Why are you not at home taking care of your kids? Why are you being too loud and bossy? When are you going to settle down and have children of your own?
While the world, in a general sense, is becoming more tolerant in terms of gender equality, deeply rooted stereotypes and biases still persist up to this day and, especially when women are starting to carve their own names in their respective fields.
For celebrity dermatologist Dr. Vicki Belo, getting to where she is now has not been a smooth process, as she had to endure her own dose of self-doubt due to societal standards of beauty.
“As a cosmetic surgeon and as a woman, I know a lot of men cosmetic surgeons who have big tummies, and they have warts on their faces but they are not being questioned at all. But for me, one reason I got into dermatology was that I had a really really bad skin, so I figured that I would find a way to cure myself,” Belo said during the “Celebrate Women” forum at the Google Philippines headquarters in Taguig City.
“I feel, why am I held to different standards? If people were not so judgmental na, derma siya ang pangit ng mukha niya, then I wouldn’t really be maintaining myself… Then again, bakit sa men walang expectations, if they look good or not? In medical school if you are beautiful and you have a nice skin, sasabihin mag-derma ka. But nobody said that to me,” she added.
Belo, CEO of the Belo Medical Group, got her diploma in dermatology from the Institute of Dermatology in Bangkok. She also furthered her studies at the Harvard Medical School and at the University of California.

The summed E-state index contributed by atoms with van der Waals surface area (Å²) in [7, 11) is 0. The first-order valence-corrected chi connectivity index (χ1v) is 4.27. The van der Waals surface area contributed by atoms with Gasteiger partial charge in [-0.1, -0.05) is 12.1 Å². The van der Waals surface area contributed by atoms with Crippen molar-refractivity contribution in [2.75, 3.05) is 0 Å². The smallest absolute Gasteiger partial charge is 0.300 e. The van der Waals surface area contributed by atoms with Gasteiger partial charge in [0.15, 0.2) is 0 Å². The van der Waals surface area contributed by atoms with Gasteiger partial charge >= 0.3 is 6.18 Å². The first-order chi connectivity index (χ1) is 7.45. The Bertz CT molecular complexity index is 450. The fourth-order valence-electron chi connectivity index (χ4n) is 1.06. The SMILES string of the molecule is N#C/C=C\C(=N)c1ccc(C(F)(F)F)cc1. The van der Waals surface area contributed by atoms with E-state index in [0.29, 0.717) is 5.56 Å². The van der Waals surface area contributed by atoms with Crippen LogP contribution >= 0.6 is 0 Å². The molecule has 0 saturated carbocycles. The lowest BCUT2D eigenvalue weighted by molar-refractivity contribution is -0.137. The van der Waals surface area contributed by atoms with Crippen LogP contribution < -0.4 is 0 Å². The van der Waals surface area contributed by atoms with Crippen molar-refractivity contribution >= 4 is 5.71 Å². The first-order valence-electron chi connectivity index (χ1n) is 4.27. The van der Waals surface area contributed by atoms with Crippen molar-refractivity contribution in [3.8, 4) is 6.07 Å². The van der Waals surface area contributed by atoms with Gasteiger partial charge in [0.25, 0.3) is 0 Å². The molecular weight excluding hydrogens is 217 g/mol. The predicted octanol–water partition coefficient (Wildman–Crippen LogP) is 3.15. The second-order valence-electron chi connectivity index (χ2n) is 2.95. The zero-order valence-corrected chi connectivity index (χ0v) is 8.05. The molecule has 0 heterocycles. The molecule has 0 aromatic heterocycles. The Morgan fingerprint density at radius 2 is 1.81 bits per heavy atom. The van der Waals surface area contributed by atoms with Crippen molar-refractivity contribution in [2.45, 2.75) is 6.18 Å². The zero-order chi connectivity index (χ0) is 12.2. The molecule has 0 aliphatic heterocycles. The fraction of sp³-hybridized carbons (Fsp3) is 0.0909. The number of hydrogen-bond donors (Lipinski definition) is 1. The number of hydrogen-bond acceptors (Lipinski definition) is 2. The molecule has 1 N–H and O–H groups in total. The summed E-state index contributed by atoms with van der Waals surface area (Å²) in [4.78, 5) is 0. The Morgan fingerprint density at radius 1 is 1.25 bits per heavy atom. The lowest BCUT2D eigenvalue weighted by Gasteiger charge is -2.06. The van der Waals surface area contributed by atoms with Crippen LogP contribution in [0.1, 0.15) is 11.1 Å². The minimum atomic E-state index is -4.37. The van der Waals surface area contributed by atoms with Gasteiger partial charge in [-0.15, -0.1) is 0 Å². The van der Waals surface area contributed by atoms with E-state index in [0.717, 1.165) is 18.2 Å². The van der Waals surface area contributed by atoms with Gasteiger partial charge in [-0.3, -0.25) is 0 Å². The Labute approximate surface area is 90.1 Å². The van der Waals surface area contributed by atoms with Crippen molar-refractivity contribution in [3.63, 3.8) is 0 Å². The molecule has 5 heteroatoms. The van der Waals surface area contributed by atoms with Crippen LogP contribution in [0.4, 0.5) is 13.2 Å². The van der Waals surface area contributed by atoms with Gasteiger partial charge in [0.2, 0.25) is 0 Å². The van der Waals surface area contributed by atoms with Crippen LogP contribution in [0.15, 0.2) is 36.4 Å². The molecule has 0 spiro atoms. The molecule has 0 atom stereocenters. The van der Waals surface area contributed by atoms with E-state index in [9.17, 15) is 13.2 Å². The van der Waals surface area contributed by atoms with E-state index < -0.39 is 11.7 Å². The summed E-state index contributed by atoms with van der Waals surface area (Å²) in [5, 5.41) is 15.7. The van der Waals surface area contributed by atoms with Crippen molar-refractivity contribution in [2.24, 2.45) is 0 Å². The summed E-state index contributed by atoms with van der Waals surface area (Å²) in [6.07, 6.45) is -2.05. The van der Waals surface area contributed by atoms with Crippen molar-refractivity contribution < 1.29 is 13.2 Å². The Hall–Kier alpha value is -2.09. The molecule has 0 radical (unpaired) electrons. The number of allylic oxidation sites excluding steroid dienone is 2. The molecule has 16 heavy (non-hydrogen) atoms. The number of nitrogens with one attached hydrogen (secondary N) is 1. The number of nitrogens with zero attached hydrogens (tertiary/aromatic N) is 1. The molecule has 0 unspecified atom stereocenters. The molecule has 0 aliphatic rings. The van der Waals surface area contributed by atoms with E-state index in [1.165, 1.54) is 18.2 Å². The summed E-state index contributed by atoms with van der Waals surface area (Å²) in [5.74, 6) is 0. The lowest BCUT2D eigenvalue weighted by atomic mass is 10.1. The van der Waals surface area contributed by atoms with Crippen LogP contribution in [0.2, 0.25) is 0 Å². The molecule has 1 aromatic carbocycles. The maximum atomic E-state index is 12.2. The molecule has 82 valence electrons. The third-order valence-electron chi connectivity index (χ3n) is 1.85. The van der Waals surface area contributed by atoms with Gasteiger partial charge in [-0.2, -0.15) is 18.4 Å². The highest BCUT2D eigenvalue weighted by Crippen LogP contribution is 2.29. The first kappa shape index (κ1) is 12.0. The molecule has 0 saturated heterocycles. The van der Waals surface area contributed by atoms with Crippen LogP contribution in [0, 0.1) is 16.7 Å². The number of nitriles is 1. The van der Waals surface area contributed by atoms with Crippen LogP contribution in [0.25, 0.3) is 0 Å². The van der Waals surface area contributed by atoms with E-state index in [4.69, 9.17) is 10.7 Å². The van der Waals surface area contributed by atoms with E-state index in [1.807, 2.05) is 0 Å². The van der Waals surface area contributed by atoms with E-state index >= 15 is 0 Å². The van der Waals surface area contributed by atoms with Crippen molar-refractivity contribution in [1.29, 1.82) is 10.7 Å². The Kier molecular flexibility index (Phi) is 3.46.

While admitting that she is in a more privileged position compared to women in other industries, third-generation entrepreneur Rosario Juan was not immune from discrimination. The owner and CEO of Commune Café in Makati said she was influenced by society not to be assertive and to just settle with what’s in front of her just because she is a woman.
“Women are not as assertive in asking for things that they think are due them especially in pay and salary. I worked in advertising for a while and I thought I got a pretty good deal for what I was doing. I was happy with it, I was perfectly satisfied, until I heard that a guy who was doing pretty much the same thing as I was doing asked for more and got it,” said Rosario, who is also a social media strategist.
“When I was younger, I was in the debate team and I would be told I was being too aggressive when I was just being assertive. My male counterparts were not told they were being aggressive,” she added.
‘You have a voice’
Dr. Rosario Lapus, president of the all-girls Miriam College, said that while the Philippines has a good number of female leaders, society still has a preconditioned idea of what a woman should or should not be. These stereotypes, she said, should be debunked especially among the youth at an early age.